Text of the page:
Changing IP address using the command line

There is no doubt that all of you, my readers, can set a static IP address on any Windows machine. It’s so easy task. However, I’ve got a trick question – can you quickly change the IP address? What’s more, can you perform this operation on multiple computers in a short time?

Yes, you can do that manually. However, doing this manually we can make a mistake. You can become bored or simply type a wrong number. Great way to make a havoc.

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Dude, what happening to my Windows server?

The successful administration of every server for the great part depends on your capability to have an insight into the server’s daily operations. We may have a general picture about the status of a particular service, like an e-mail or database, and still be missing crucial signs of the improper operations on a daily level.

The simplest way to monitor any server, including Windows servers, is the SNMP monitoring of the essential parameters – CPU load, RAM usage or free disk space. Mikrotik Dude can assist us in this task.

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Connecting three sites using IPSec tunnels

So far, we have discussed how to connect the two sites through an IPSec tunnel. Most readers will be satisfied with that, as these scenarios cover most real-life situations. However, we may have a need to interconnect three or more sites using the IPSec tunnels,

Although rare, these scenarios are possible. However, we need to plan everything carefully, as we will need more IPSec policies between routers. Therefore, I will describe here how to connect the “road warrior” users with distant site.

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NETLOGON event 5807

Recently, I found a lot of NETLOGON warnings in the system log. As I know my network is very clean, I was very curious about this. Every anomaly in my network requires careful examination.

After analysis of the log file, I found the root cause of this warning. Over time, we added some servers in the test network and at the same time added them to the AD domain. However, I omitted to define this subnet range in the AD site structure.

 

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Custom chains in the Mikrotik Firewall

Every network packet that firewall handles can be input, output or forwarded. In relation to this, we have the three predefined chains that handle the entire network traffic. We make a list of rules that allow or block specific traffic.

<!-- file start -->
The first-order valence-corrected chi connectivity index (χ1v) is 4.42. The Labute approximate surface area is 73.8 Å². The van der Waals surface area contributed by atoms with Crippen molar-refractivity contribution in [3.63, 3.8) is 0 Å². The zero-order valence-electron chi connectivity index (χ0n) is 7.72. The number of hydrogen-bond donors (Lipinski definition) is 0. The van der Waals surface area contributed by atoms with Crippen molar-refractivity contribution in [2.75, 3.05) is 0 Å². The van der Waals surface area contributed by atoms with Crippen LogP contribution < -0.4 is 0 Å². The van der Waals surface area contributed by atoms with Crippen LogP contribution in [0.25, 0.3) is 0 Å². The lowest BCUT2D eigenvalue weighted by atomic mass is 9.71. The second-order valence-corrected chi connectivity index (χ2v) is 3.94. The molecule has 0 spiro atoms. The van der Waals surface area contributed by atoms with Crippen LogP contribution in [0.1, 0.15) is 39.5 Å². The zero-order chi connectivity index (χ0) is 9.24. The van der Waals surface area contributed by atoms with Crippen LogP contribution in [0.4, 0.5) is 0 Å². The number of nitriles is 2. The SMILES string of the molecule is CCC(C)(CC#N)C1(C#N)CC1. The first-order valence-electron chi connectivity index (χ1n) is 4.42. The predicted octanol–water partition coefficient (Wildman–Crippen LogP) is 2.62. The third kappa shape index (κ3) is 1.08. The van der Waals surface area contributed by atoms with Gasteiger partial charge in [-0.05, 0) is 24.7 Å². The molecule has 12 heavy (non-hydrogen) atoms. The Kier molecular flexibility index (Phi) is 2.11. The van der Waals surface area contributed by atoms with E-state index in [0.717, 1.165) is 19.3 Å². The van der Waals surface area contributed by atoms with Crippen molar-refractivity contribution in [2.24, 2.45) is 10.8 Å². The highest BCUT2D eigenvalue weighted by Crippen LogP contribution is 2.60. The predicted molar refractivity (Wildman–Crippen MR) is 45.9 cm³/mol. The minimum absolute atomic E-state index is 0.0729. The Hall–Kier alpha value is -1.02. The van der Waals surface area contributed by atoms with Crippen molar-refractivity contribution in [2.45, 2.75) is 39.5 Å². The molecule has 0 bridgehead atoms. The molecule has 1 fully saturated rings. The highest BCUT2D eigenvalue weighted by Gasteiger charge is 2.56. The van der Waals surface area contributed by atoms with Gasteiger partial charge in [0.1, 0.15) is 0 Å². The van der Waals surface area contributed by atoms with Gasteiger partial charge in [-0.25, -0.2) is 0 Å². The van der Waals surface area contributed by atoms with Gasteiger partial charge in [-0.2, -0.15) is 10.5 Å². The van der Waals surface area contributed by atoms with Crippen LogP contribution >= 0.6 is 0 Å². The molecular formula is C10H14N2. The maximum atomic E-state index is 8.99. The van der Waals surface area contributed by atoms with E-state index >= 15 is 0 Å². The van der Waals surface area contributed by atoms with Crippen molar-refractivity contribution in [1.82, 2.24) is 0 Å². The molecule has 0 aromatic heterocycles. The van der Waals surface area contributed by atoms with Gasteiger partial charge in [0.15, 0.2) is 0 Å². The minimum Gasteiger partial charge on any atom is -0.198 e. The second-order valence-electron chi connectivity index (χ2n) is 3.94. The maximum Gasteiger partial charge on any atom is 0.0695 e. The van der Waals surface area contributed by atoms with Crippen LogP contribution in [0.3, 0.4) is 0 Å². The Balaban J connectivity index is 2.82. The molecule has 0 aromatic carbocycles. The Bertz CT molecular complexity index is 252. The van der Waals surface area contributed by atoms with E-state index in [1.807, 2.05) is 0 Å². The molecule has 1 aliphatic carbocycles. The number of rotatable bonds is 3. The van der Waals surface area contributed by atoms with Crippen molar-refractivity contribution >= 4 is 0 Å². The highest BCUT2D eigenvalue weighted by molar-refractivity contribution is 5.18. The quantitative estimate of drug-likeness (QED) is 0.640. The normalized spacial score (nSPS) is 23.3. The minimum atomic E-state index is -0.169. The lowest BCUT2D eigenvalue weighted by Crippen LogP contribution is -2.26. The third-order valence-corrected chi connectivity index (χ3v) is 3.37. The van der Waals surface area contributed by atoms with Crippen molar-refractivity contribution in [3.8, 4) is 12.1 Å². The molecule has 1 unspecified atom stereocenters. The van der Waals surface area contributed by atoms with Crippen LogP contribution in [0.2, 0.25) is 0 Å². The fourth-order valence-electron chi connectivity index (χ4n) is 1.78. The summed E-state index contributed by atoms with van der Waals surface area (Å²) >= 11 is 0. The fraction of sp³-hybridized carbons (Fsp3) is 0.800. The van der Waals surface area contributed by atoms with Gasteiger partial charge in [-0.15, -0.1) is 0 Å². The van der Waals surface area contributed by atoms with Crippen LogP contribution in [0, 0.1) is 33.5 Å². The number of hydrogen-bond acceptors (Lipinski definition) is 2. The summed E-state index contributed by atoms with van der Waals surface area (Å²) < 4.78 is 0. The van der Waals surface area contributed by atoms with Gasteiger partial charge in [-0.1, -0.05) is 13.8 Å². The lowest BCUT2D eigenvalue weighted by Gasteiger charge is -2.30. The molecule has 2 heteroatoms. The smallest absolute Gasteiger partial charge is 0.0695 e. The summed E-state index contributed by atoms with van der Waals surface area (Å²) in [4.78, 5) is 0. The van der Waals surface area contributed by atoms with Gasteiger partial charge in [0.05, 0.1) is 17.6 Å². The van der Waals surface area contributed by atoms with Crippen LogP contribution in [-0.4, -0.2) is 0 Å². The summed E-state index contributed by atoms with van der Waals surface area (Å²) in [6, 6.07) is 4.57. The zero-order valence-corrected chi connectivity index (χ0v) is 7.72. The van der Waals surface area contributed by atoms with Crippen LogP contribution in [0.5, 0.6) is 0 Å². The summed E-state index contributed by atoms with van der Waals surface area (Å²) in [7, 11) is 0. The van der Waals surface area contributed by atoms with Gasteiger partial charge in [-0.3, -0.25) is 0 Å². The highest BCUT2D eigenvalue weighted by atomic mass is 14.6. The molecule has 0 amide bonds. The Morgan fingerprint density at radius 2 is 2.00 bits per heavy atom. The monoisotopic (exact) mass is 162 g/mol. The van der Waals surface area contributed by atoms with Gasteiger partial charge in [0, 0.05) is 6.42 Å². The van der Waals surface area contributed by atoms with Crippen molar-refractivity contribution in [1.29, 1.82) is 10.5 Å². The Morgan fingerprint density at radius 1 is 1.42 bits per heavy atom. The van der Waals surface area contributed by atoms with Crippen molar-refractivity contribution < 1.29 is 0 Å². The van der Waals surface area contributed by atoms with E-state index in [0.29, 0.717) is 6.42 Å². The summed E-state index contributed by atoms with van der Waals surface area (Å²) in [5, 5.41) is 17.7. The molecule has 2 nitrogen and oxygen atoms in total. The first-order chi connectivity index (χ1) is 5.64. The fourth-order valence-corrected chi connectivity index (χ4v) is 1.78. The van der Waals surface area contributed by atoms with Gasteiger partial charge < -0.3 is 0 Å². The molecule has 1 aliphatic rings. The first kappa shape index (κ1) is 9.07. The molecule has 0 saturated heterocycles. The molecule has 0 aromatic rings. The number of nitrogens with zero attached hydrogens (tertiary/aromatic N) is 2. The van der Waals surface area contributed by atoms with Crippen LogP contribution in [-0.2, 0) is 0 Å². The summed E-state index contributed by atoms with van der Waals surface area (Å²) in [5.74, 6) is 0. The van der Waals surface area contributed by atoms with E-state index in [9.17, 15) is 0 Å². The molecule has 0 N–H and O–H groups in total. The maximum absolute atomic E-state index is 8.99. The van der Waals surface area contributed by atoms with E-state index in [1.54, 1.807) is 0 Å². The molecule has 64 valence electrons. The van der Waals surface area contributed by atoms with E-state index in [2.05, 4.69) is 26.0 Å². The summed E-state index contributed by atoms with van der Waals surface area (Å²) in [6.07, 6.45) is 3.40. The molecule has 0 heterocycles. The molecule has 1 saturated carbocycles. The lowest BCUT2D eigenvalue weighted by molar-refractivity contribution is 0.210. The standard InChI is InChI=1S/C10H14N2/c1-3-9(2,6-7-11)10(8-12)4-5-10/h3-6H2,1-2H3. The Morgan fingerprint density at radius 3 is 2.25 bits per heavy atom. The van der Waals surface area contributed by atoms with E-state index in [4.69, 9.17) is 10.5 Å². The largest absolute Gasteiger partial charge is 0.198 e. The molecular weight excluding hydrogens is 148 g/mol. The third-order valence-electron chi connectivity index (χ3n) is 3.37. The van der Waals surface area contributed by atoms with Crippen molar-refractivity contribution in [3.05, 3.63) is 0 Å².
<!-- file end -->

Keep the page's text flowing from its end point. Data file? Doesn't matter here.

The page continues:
Over time, our list can grow. At one point, we may have a list with several hundred rules. Mikrotik routers can have a long list, still to operate without problems. However, each netwrok packet must be respectively compared with each rule in the list until it finds appropriate.

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Enabling Windows features from the command line

Windows Server has available only the basic services after installation. We can enable additional features on request. We may later enable other features, like SNMP service. In addition, sometime we have to do that from a script or command line.

We have a powerful command for such task – DISM. This command can be used with both online Windows folders and offline installation disks.

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Mikrotik device as a L2TP/IPSec client

In the previous post we have shown a Mikrotik router as a L2TP/IPSec server. In this scenario, we are using either Windows clients or mobile devices based on Android or Apple iOS operating systems. Here is a new scenario – we may have a need to use another Mikrotik device as the VPN client.

The most common scenario is that you want to connect a remote network with a main network. Using the L2TP/IPSec VPN connection, you will have in the same time the routable tunnel and the full power of IPSec encryption.

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